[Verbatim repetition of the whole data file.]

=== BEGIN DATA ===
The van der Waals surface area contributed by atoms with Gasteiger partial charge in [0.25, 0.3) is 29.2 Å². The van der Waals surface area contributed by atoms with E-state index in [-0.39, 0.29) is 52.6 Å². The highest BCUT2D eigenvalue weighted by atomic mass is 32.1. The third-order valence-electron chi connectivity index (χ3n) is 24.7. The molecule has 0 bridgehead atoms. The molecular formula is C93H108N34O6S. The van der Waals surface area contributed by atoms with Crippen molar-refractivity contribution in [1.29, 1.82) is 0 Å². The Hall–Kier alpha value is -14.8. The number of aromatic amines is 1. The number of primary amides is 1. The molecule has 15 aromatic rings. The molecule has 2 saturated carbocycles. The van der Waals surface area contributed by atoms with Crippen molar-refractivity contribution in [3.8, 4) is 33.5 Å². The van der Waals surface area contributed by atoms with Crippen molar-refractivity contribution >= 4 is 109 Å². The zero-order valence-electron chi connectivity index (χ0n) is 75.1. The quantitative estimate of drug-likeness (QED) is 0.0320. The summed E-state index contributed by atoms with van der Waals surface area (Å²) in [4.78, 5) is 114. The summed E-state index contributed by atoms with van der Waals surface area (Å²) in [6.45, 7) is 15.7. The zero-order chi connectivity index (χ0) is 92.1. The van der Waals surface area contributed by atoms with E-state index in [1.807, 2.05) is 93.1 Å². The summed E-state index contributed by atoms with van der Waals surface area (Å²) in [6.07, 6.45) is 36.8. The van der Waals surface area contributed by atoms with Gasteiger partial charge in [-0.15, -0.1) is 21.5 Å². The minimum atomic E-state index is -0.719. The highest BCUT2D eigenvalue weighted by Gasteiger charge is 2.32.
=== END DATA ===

The van der Waals surface area contributed by atoms with Gasteiger partial charge in [0.25, 0.3) is 29.2 Å². The van der Waals surface area contributed by atoms with E-state index in [-0.39, 0.29) is 52.6 Å². The highest BCUT2D eigenvalue weighted by atomic mass is 32.1. The third-order valence-electron chi connectivity index (χ3n) is 24.7. The molecule has 0 bridgehead atoms. The molecular formula is C93H108N34O6S. The van der Waals surface area contributed by atoms with Crippen molar-refractivity contribution in [1.29, 1.82) is 0 Å². The Hall–Kier alpha value is -14.8. The number of aromatic amines is 1. The number of primary amides is 1. The molecule has 15 aromatic rings. The molecule has 2 saturated carbocycles. The van der Waals surface area contributed by atoms with Crippen molar-refractivity contribution in [3.8, 4) is 33.5 Å². The van der Waals surface area contributed by atoms with Crippen molar-refractivity contribution >= 4 is 109 Å². The zero-order valence-electron chi connectivity index (χ0n) is 75.1. The quantitative estimate of drug-likeness (QED) is 0.0320. The summed E-state index contributed by atoms with van der Waals surface area (Å²) in [4.78, 5) is 114. The summed E-state index contributed by atoms with van der Waals surface area (Å²) in [6.45, 7) is 15.7. The zero-order chi connectivity index (χ0) is 92.1. The van der Waals surface area contributed by atoms with E-state index in [1.807, 2.05) is 93.1 Å². The summed E-state index contributed by atoms with van der Waals surface area (Å²) in [6.07, 6.45) is 36.8. The van der Waals surface area contributed by atoms with Gasteiger partial charge in [-0.15, -0.1) is 21.5 Å². The minimum atomic E-state index is -0.719. The highest BCUT2D eigenvalue weighted by Gasteiger charge is 2.32.